Singapore, October 4-5, 2004 and Kuala Lumpur, October 6-7, 2004. Day 1, Day 2

Alex Smola, RSISE, Machine Learning Group, Australian National University, Canberra

Day 1

  • Lecture 1: Introduction to Machine Learning and Probability Theory
    We introduce the concept of machine learning, as it is used to solve problems of pattern recognition, classification, regression, novelty detection and data cleaning. Subsequently we give a primer on probabilities, Bayes rule and inference (hypothesis testing for disease diagnosis).
  • Lecture 2: Density Estimation and Parzen Windows
    We begin with a simple density estimator, Parzen Windows, which can be implemented very easily to perform estimation, as it requires essentially no algorithm to run before it can be used. A simple rule is given how to tune the parameters of the estimator, we discuss Silverman’s rule, the Watson-Nadaraya Estimator for classification and regression, we discuss crossvalidation. Examples and applications conclude this lecture.
  • Lecture 3: The Perceptron and Kernels
    A slightly more complex classifier is the Perceptron which produces linear separation of sets. We explain the algorithm, show its properties and implementation details. Subsequently we modify the algorithm to allow for nonlinear separation and multiclass discrimination. This leads us naturally to introduce kernels. Examples of kernels are given (more details on that on day 2 of the course).
  • Lecture 4: Support Vector Classification
    Support Vector Machines are a more sophisticated method for solving the classification problem. We describe the optimization problem they solve and show their geometrical properties.

Day 2

  • Lecture 1: Kernel Methods for Text Categorization and Biological Sequence Analysis
    We describe the problem of text categorization, explain kernels on texts and biological sequences and show how they can be computed efficiently. We give practical examples for Remote Homolgy Detection and the Reuters database.
  • Lecture 2: Optimization
    If one wants to implement SVMs oneself (or also to control them better) one needs to understand how the optimization problem is solved. After a short primer on convex optimization methods we explain chunking and Sequential Minimal Optimization. We conclude with more advanced methods (yet easy to implement), such as online learning with kernels.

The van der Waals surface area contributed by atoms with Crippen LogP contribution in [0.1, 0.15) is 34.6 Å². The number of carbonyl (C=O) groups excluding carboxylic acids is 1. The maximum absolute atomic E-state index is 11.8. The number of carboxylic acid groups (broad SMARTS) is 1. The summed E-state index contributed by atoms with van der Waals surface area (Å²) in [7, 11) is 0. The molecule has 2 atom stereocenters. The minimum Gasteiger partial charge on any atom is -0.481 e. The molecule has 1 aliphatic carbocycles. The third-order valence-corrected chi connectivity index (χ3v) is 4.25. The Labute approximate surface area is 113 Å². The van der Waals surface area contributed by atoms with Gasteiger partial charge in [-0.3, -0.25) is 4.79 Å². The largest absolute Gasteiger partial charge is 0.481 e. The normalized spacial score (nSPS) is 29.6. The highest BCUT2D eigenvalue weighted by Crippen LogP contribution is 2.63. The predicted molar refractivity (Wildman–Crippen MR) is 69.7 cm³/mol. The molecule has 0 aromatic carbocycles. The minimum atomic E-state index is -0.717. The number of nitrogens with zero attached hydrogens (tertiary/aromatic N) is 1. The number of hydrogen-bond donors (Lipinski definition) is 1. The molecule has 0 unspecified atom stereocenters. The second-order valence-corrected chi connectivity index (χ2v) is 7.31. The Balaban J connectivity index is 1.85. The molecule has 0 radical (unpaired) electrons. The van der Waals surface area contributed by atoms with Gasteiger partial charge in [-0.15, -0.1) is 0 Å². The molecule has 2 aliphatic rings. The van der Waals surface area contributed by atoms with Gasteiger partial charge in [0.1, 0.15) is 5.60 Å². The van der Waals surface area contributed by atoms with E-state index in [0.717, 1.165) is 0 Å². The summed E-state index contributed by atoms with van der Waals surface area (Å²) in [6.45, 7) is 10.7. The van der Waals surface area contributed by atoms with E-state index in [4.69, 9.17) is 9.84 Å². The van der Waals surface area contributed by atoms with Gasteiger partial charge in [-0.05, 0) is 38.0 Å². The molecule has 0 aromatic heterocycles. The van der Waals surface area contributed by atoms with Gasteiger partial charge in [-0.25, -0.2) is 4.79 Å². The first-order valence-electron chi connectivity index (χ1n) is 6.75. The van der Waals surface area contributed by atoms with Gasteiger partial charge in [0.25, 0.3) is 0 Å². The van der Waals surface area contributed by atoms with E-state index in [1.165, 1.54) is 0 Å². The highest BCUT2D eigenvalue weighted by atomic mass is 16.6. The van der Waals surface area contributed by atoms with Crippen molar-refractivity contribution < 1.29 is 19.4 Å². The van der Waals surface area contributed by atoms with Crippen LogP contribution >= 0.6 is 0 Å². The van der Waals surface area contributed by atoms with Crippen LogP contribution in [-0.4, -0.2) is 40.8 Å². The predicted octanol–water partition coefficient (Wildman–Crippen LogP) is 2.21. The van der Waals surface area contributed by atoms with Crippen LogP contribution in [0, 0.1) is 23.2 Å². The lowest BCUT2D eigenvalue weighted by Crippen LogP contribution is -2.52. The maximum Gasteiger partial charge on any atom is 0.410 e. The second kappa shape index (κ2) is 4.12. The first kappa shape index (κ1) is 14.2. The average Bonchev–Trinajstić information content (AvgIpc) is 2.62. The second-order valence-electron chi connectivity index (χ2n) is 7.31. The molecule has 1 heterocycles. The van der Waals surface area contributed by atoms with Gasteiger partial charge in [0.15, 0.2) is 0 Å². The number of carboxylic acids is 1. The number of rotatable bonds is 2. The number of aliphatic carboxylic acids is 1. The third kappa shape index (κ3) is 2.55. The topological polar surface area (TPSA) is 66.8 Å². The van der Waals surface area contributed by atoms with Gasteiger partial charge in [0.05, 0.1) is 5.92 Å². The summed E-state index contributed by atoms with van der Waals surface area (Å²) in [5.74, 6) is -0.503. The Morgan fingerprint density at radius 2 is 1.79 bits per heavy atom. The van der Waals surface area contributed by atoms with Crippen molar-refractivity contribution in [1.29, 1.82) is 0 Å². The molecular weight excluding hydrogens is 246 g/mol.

• Lecture 3: Regression and Novelty Detection
    We continue with a description of methods for regression with kernels, namely the classical SV regression and regularized least mean squares regression. Implementation details are given. Subsequently we discuss kernel methods for novelty detection and database cleaning.
  • Lecture 4: How to get good results in practice
    Clearly one of the key issues is how to obtain good results in practice. The course concludes with a bag of important practical tricks, such as the nu-trick for adjusting the regularization parameter, the median trick for adjusting the kernel, how to use cross-validation in practice, how to scale the data before optimization, and how to interpret more advanced issues such as the spectrum of the kernel matrix and the smoothness of the kernel itself.


Nothing beyond undergraduate knowledge in mathematics is expected. More specifically, I assume:

  • Basic linear algebra (matrix inverse, eigenvector, eigenvalue, etc.)
  • Some numerical mathematics (beenficial but not required), such as matrix factorization, conditioning, etc.
  • Basic statistics and probability theory (Normal distribution, conditional distributions).
  • (OPTIONAL:) Some knowledge in Bayesian methods
  • (OPTIONAL:) Some knowledge in kernel methods